BEST PRACTICE 12: Product Management

Your products will grow and eventually will need to have a product manager. This person handles the development of the product(s), knows it inside-out, and is the bridge between multiple departments working on the product. The product manager is also in charge of briefing and ensuring all the relevant teams know what they need to know about the product. Because departments typically don’t have full visibility of what’s going on, the product manager has to communicate reasons, problems, limitations, and features among departments. This is especially important to get everyone’s buy-in and support for the product.

I found that these few areas really helped my company keep its focus together as a team, and was instrumental in our growth. Try them out for at least a few months, and let me know what results you see. If you have other areas that you have found to work for your company as well, feel free to leave me a comment below.

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About the author

Alvin Poh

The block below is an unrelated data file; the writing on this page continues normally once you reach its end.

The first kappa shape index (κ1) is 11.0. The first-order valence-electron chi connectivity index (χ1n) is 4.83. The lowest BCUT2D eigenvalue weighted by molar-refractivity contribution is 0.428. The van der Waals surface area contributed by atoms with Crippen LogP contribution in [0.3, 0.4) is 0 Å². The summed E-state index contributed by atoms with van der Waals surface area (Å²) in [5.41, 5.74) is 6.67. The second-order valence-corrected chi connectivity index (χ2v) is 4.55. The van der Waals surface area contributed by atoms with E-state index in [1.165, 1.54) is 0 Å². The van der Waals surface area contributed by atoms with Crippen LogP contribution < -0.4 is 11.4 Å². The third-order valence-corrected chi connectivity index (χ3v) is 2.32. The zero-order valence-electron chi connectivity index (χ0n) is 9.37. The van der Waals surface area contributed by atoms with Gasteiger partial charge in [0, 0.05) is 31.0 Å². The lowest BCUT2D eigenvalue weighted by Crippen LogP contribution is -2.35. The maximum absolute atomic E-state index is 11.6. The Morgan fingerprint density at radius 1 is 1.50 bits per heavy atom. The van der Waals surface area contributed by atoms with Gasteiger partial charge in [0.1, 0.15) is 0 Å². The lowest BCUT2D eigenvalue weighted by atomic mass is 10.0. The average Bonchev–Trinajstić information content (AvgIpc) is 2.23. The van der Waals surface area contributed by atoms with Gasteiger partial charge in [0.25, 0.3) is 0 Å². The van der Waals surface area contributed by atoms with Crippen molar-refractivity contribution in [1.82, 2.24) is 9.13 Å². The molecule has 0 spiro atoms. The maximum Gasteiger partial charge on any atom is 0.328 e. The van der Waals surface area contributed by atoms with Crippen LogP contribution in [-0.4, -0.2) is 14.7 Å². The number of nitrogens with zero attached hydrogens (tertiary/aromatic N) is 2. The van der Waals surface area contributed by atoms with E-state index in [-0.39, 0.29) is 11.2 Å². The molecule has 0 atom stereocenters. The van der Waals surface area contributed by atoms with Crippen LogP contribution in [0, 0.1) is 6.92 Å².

I've over 17 years of entrepreneurship experience, having built a tech company to be the top in the country, which was subsequently acquired for an 8-figure sum. As CEO, I led the company through robust growth to 150 employees across 4 countries. After the acquisition, I embraced minimalism, sold off my personal possessions, and started living around the world.

Read more about my story here.

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By Alvin Poh

About Author

I've over 17 years of entrepreneurship experience, having built a tech company to be the top in the country, which was subsequently acquired for an 8-figure sum. As CEO, I led the company through robust growth to 150 employees across 4 countries. After the acquisition, I embraced minimalism, sold off my personal possessions, and started living around the world.

Read more about my story here.